Ebstein's anomaly is a rare heart defect that's present at birth (congenital). In Ebstein's anomaly, your tricuspid valve — the valve between the chambers on the right side of your heart — doesn't work properly. Blood leaks back through the valve, making your heart work less efficiently. Ebstein's anomaly may also lead to enlargement of the heart or heart failure.
If you have no signs or symptoms associated with Ebstein's anomaly, careful monitoring of your heart may be all that's necessary. If signs and symptoms bother you, or if the heart is enlarging or becoming weaker, treatment for Ebstein's anomaly may be necessary. Treatment options include medications and surgery.
Mild forms of Ebstein's anomaly may not cause symptoms until later in adulthood. If signs and symptoms are present, they may include:
Shortness of breath, especially with exertion
Heart palpitations or abnormal heart rhythms (arrhythmias)
A bluish discoloration of the lips and skin caused by low oxygen (cyanosis)
When to see a doctor
If you or your child has signs or symptoms of heart failure — such as feeling easily fatigued or short of breath, even with normal activity — or is showing blue skin coloration around the lips and nails (cyanosis), talk to your doctor. He or she may refer you to a doctor who specializes in heart disease (cardiologist).
Ebstein's anomaly is a heart defect that you have at birth (congenital). Why it occurs is still unknown. To understand how Ebstein's anomaly affects your heart, it helps to know a little about how the heart works to supply your body with blood.
How your heart works
Your heart is made up of four chambers. The top two chambers are called the right and left atria ("atria" is plural for "atrium"). The two lower chambers, the ventricles, are larger, thicker walled chambers that do the work of pumping blood. Separating the atria from the ventricles are valves, which keep the blood flowing in the right direction through the heart. Each valve consists of two or three strong, thin flaps (leaflets) of tissue. When closed, a valve prevents blood from flowing to the next chamber or from returning to the previous chamber.
Blood returning from your body, which lacks oxygen, flows into the right atrium, through the tricuspid valve and then into the right ventricle, which pumps the blood to your lungs to receive oxygen. On the other side of your heart, oxygen-rich blood from your lungs flows into the left atrium, through the mitral valve and then into the left ventricle, which then pumps the blood to the rest of your body.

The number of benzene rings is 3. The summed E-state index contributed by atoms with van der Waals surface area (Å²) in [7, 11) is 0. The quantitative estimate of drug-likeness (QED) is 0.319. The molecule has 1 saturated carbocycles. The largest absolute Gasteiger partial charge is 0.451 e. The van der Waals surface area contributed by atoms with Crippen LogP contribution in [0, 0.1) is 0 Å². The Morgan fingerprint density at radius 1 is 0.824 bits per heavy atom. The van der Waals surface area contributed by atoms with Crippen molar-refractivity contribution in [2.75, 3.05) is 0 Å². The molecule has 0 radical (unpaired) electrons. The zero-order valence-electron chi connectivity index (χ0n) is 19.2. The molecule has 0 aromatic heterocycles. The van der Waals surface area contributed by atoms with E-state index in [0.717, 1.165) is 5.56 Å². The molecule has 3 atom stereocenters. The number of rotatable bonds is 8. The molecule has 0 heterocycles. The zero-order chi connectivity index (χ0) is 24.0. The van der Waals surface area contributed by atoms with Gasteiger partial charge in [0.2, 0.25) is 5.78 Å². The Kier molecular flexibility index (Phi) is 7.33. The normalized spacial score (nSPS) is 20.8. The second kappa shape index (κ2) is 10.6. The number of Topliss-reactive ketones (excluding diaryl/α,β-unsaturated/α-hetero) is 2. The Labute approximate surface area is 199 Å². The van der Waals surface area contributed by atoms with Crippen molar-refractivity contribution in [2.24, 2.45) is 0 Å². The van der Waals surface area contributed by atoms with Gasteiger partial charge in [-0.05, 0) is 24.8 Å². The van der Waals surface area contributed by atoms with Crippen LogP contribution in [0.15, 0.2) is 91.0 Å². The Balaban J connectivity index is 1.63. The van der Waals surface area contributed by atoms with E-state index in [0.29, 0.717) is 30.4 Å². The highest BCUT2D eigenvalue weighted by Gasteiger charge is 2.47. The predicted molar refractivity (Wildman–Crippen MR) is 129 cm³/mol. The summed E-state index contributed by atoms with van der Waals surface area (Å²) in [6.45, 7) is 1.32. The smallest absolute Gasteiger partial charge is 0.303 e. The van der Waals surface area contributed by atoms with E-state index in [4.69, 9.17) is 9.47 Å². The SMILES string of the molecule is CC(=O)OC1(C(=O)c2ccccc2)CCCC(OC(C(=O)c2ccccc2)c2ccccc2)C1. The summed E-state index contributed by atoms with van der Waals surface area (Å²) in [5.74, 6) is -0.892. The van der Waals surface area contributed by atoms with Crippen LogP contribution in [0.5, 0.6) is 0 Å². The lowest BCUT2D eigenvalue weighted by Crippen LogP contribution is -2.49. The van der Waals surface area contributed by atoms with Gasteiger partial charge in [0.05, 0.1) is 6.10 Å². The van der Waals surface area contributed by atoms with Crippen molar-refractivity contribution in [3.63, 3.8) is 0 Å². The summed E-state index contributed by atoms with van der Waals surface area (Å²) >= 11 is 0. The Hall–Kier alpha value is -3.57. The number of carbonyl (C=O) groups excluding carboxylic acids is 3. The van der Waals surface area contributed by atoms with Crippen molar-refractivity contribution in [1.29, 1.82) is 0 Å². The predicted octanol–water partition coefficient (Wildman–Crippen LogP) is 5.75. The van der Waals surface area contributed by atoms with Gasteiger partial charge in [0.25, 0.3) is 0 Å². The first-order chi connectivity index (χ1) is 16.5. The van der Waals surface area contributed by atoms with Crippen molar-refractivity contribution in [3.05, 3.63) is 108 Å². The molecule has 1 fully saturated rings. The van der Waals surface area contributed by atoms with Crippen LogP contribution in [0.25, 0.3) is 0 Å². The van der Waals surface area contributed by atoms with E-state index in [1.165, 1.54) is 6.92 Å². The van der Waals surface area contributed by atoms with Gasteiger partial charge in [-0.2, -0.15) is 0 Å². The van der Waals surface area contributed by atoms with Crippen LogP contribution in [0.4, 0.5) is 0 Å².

What happens in Ebstein's anomaly
In Ebstein's anomaly, the tricuspid valve is farther down into the right ventricle than it would be in a normal heart. This makes it so that a portion of the right ventricle becomes part of the right atrium (becomes atrialized), causing the right atrium to be larger than usual. Because of this, the right ventricle can't work properly.
In addition to the problems with the placement of the tricuspid valve, the valve's leaflets are abnormally formed. This can lead to blood leaking backward (regurgitating) into the right atrium.
Where the valve is placed and how poorly it's formed varies from person to person. In some people, the valve is only mildly abnormal. In others, the valve may be extremely displaced, and it may leak severely. The more the valve leaks, the more the right atrium enlarges as it receives more blood. At the same time, the right ventricle enlarges (dilates) as it tries to cope with the leaky valve and still deliver blood to the lungs. Thus, the right-sided chambers of the heart enlarge, and as they do, they weaken, leading to heart failure.
Other heart conditions associated with Ebstein's anomaly
Other heart conditions may be associated with Ebstein's anomaly. Three common conditions are:
Atrial septal defect. About half of those with Ebstein's anomaly have a hole between the two upper chambers of the heart called an atrial septal defect (ASD). This hole may allow deoxygenated blood in the right atrium to mix with oxygenated blood in the left atrium, decreasing the amount of oxygen available in your blood. This causes a bluish discoloration of the lips and skin (cyanosis).